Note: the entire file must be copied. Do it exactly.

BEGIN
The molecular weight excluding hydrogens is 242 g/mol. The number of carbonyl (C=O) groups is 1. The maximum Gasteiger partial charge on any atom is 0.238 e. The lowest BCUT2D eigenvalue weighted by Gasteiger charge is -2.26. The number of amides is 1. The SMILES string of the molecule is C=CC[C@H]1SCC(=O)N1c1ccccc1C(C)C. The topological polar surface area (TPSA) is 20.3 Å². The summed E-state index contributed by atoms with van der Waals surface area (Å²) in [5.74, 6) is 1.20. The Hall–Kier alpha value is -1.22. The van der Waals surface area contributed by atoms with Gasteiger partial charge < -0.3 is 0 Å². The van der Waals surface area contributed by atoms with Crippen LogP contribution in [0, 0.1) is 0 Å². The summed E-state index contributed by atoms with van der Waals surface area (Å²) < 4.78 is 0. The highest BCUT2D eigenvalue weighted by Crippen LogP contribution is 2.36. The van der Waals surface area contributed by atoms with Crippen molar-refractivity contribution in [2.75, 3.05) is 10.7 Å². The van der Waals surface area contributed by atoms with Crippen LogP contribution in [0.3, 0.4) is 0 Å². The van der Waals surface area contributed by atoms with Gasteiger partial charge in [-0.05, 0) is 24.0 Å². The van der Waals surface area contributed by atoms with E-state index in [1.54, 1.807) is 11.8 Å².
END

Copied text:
The molecular weight excluding hydrogens is 242 g/mol. The number of carbonyl (C=O) groups is 1. The maximum Gasteiger partial charge on any atom is 0.238 e. The lowest BCUT2D eigenvalue weighted by Gasteiger charge is -2.26. The number of amides is 1. The SMILES string of the molecule is C=CC[C@H]1SCC(=O)N1c1ccccc1C(C)C. The topological polar surface area (TPSA) is 20.3 Å². The summed E-state index contributed by atoms with van der Waals surface area (Å²) in [5.74, 6) is 1.20. The Hall–Kier alpha value is -1.22. The van der Waals surface area contributed by atoms with Gasteiger partial charge < -0.3 is 0 Å². The van der Waals surface area contributed by atoms with Crippen LogP contribution in [0, 0.1) is 0 Å². The summed E-state index contributed by atoms with van der Waals surface area (Å²) < 4.78 is 0. The highest BCUT2D eigenvalue weighted by Crippen LogP contribution is 2.36. The van der Waals surface area contributed by atoms with Crippen molar-refractivity contribution in [2.75, 3.05) is 10.7 Å². The van der Waals surface area contributed by atoms with Crippen LogP contribution in [0.3, 0.4) is 0 Å². The van der Waals surface area contributed by atoms with Gasteiger partial charge in [-0.05, 0) is 24.0 Å². The van der Waals surface area contributed by atoms with E-state index in [1.54, 1.807) is 11.8 Å².